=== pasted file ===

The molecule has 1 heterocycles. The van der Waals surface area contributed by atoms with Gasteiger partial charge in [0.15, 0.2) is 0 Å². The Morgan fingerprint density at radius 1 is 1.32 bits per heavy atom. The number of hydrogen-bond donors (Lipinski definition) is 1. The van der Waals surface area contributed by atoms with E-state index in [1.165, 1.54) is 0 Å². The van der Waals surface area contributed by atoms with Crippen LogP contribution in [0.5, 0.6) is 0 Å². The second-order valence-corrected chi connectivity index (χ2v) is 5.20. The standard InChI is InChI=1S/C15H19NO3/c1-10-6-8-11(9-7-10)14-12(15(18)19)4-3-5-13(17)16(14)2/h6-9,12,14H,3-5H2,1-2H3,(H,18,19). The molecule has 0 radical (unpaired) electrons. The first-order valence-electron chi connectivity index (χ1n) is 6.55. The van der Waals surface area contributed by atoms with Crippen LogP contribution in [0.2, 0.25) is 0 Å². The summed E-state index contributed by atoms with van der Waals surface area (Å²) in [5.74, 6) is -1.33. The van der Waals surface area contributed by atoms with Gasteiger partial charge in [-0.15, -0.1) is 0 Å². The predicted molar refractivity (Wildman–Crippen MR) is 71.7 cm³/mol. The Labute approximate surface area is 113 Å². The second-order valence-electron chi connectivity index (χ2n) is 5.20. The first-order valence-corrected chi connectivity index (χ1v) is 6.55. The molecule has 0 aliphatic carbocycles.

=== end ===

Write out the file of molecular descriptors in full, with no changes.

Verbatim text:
The molecule has 1 heterocycles. The van der Waals surface area contributed by atoms with Gasteiger partial charge in [0.15, 0.2) is 0 Å². The Morgan fingerprint density at radius 1 is 1.32 bits per heavy atom. The number of hydrogen-bond donors (Lipinski definition) is 1. The van der Waals surface area contributed by atoms with E-state index in [1.165, 1.54) is 0 Å². The van der Waals surface area contributed by atoms with Crippen LogP contribution in [0.5, 0.6) is 0 Å². The second-order valence-corrected chi connectivity index (χ2v) is 5.20. The standard InChI is InChI=1S/C15H19NO3/c1-10-6-8-11(9-7-10)14-12(15(18)19)4-3-5-13(17)16(14)2/h6-9,12,14H,3-5H2,1-2H3,(H,18,19). The molecule has 0 radical (unpaired) electrons. The first-order valence-electron chi connectivity index (χ1n) is 6.55. The van der Waals surface area contributed by atoms with Crippen LogP contribution in [0.2, 0.25) is 0 Å². The summed E-state index contributed by atoms with van der Waals surface area (Å²) in [5.74, 6) is -1.33. The van der Waals surface area contributed by atoms with Gasteiger partial charge in [-0.15, -0.1) is 0 Å². The predicted molar refractivity (Wildman–Crippen MR) is 71.7 cm³/mol. The Labute approximate surface area is 113 Å². The second-order valence-electron chi connectivity index (χ2n) is 5.20. The first-order valence-corrected chi connectivity index (χ1v) is 6.55. The molecule has 0 aliphatic carbocycles.